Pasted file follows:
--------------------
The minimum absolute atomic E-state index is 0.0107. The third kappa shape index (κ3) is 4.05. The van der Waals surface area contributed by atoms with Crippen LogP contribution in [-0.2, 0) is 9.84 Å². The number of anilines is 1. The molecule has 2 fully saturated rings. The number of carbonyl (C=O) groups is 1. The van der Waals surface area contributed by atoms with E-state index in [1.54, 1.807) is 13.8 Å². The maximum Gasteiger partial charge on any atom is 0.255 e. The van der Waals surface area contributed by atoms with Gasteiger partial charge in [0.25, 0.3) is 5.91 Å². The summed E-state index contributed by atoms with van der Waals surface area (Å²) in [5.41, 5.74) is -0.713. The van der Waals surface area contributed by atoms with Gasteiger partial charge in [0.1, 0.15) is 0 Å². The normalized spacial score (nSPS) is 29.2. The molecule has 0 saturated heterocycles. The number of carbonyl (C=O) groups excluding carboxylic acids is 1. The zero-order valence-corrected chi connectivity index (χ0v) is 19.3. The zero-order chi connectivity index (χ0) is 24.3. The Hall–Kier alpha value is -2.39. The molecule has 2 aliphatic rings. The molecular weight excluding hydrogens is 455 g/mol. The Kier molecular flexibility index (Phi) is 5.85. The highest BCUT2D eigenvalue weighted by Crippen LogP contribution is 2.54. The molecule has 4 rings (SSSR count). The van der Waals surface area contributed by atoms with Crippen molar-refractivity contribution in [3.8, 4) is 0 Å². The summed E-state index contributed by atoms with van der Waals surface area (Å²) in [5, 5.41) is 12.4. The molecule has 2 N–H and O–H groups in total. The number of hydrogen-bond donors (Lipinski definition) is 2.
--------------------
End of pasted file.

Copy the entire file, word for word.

The minimum absolute atomic E-state index is 0.0107. The third kappa shape index (κ3) is 4.05. The van der Waals surface area contributed by atoms with Crippen LogP contribution in [-0.2, 0) is 9.84 Å². The number of anilines is 1. The molecule has 2 fully saturated rings. The number of carbonyl (C=O) groups is 1. The van der Waals surface area contributed by atoms with E-state index in [1.54, 1.807) is 13.8 Å². The maximum Gasteiger partial charge on any atom is 0.255 e. The van der Waals surface area contributed by atoms with Gasteiger partial charge in [0.25, 0.3) is 5.91 Å². The summed E-state index contributed by atoms with van der Waals surface area (Å²) in [5.41, 5.74) is -0.713. The van der Waals surface area contributed by atoms with Gasteiger partial charge in [0.1, 0.15) is 0 Å². The normalized spacial score (nSPS) is 29.2. The molecule has 0 saturated heterocycles. The number of carbonyl (C=O) groups excluding carboxylic acids is 1. The zero-order valence-corrected chi connectivity index (χ0v) is 19.3. The zero-order chi connectivity index (χ0) is 24.3. The Hall–Kier alpha value is -2.39. The molecule has 2 aliphatic rings. The molecular weight excluding hydrogens is 455 g/mol. The Kier molecular flexibility index (Phi) is 5.85. The highest BCUT2D eigenvalue weighted by Crippen LogP contribution is 2.54. The molecule has 4 rings (SSSR count). The van der Waals surface area contributed by atoms with Crippen molar-refractivity contribution in [3.8, 4) is 0 Å². The summed E-state index contributed by atoms with van der Waals surface area (Å²) in [5, 5.41) is 12.4. The molecule has 2 N–H and O–H groups in total. The number of hydrogen-bond donors (Lipinski definition) is 2.